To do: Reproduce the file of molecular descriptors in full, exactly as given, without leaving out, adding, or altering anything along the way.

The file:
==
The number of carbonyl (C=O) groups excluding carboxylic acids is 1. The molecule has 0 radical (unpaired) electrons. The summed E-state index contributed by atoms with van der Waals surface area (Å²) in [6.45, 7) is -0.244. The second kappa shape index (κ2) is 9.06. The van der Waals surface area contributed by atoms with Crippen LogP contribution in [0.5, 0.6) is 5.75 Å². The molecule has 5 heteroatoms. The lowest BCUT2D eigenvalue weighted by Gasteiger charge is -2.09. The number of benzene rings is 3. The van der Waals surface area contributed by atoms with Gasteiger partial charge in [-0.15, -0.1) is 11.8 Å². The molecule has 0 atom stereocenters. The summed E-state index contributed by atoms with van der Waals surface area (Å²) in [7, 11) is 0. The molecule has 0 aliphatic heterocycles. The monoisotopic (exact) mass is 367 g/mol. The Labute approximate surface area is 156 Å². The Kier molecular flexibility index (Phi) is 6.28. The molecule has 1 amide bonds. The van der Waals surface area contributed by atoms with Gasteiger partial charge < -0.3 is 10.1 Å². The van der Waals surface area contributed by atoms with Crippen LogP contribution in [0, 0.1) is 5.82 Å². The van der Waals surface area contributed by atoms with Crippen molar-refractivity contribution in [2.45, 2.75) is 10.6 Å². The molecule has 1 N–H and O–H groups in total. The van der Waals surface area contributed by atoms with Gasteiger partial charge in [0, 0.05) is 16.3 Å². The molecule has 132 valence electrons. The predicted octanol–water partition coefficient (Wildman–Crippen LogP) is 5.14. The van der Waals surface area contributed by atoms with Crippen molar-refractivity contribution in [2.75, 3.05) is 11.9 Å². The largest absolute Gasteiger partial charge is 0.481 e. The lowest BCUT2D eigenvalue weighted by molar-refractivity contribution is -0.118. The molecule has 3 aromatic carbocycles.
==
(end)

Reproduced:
The number of carbonyl (C=O) groups excluding carboxylic acids is 1. The molecule has 0 radical (unpaired) electrons. The summed E-state index contributed by atoms with van der Waals surface area (Å²) in [6.45, 7) is -0.244. The second kappa shape index (κ2) is 9.06. The van der Waals surface area contributed by atoms with Crippen LogP contribution in [0.5, 0.6) is 5.75 Å². The molecule has 5 heteroatoms. The lowest BCUT2D eigenvalue weighted by Gasteiger charge is -2.09. The number of benzene rings is 3. The van der Waals surface area contributed by atoms with Gasteiger partial charge in [-0.15, -0.1) is 11.8 Å². The molecule has 0 atom stereocenters. The summed E-state index contributed by atoms with van der Waals surface area (Å²) in [7, 11) is 0. The molecule has 0 aliphatic heterocycles. The monoisotopic (exact) mass is 367 g/mol. The Labute approximate surface area is 156 Å². The Kier molecular flexibility index (Phi) is 6.28. The molecule has 1 amide bonds. The van der Waals surface area contributed by atoms with Gasteiger partial charge < -0.3 is 10.1 Å². The van der Waals surface area contributed by atoms with Crippen LogP contribution in [0, 0.1) is 5.82 Å². The van der Waals surface area contributed by atoms with Crippen molar-refractivity contribution in [2.45, 2.75) is 10.6 Å². The molecule has 1 N–H and O–H groups in total. The van der Waals surface area contributed by atoms with Gasteiger partial charge in [0, 0.05) is 16.3 Å². The molecule has 132 valence electrons. The predicted octanol–water partition coefficient (Wildman–Crippen LogP) is 5.14. The van der Waals surface area contributed by atoms with Crippen molar-refractivity contribution in [2.75, 3.05) is 11.9 Å². The largest absolute Gasteiger partial charge is 0.481 e. The lowest BCUT2D eigenvalue weighted by molar-refractivity contribution is -0.118. The molecule has 3 aromatic carbocycles.